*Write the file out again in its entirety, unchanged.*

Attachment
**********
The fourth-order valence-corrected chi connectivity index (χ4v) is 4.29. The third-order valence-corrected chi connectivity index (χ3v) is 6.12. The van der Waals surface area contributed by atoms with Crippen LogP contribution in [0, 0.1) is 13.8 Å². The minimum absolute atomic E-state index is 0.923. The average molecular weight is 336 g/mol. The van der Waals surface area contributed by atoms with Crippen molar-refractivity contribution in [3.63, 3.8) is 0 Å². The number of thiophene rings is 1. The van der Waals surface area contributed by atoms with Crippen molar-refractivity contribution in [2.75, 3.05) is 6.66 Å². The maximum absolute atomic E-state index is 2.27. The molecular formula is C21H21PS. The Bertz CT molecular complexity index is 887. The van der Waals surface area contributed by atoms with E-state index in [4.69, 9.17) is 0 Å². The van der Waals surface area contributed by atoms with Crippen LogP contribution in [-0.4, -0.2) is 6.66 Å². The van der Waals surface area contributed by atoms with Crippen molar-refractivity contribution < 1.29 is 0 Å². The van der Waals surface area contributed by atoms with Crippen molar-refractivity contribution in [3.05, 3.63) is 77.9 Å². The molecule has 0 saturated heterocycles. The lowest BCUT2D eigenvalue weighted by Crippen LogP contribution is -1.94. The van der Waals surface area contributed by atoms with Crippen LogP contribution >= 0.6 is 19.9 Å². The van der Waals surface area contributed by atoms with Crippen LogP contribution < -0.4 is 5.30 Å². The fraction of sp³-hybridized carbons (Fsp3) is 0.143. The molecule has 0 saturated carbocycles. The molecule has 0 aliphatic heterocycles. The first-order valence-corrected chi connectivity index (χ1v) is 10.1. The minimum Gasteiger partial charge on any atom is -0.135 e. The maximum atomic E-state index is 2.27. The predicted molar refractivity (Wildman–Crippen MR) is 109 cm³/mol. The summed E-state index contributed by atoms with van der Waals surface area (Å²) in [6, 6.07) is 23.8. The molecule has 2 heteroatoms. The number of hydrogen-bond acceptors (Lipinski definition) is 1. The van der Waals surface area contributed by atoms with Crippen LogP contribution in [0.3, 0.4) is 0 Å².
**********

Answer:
The fourth-order valence-corrected chi connectivity index (χ4v) is 4.29. The third-order valence-corrected chi connectivity index (χ3v) is 6.12. The van der Waals surface area contributed by atoms with Crippen LogP contribution in [0, 0.1) is 13.8 Å². The minimum absolute atomic E-state index is 0.923. The average molecular weight is 336 g/mol. The van der Waals surface area contributed by atoms with Crippen molar-refractivity contribution in [3.63, 3.8) is 0 Å². The number of thiophene rings is 1. The van der Waals surface area contributed by atoms with Crippen molar-refractivity contribution in [2.75, 3.05) is 6.66 Å². The maximum absolute atomic E-state index is 2.27. The molecular formula is C21H21PS. The Bertz CT molecular complexity index is 887. The van der Waals surface area contributed by atoms with E-state index in [4.69, 9.17) is 0 Å². The van der Waals surface area contributed by atoms with Crippen LogP contribution in [-0.4, -0.2) is 6.66 Å². The van der Waals surface area contributed by atoms with Crippen molar-refractivity contribution < 1.29 is 0 Å². The van der Waals surface area contributed by atoms with Crippen molar-refractivity contribution in [3.05, 3.63) is 77.9 Å². The molecule has 0 saturated heterocycles. The lowest BCUT2D eigenvalue weighted by Crippen LogP contribution is -1.94. The van der Waals surface area contributed by atoms with Crippen LogP contribution >= 0.6 is 19.9 Å². The van der Waals surface area contributed by atoms with Crippen LogP contribution < -0.4 is 5.30 Å². The fraction of sp³-hybridized carbons (Fsp3) is 0.143. The molecule has 0 saturated carbocycles. The molecule has 0 aliphatic heterocycles. The first-order valence-corrected chi connectivity index (χ1v) is 10.1. The minimum Gasteiger partial charge on any atom is -0.135 e. The maximum atomic E-state index is 2.27. The predicted molar refractivity (Wildman–Crippen MR) is 109 cm³/mol. The summed E-state index contributed by atoms with van der Waals surface area (Å²) in [6, 6.07) is 23.8. The molecule has 2 heteroatoms. The number of hydrogen-bond acceptors (Lipinski definition) is 1. The van der Waals surface area contributed by atoms with Crippen LogP contribution in [0.3, 0.4) is 0 Å².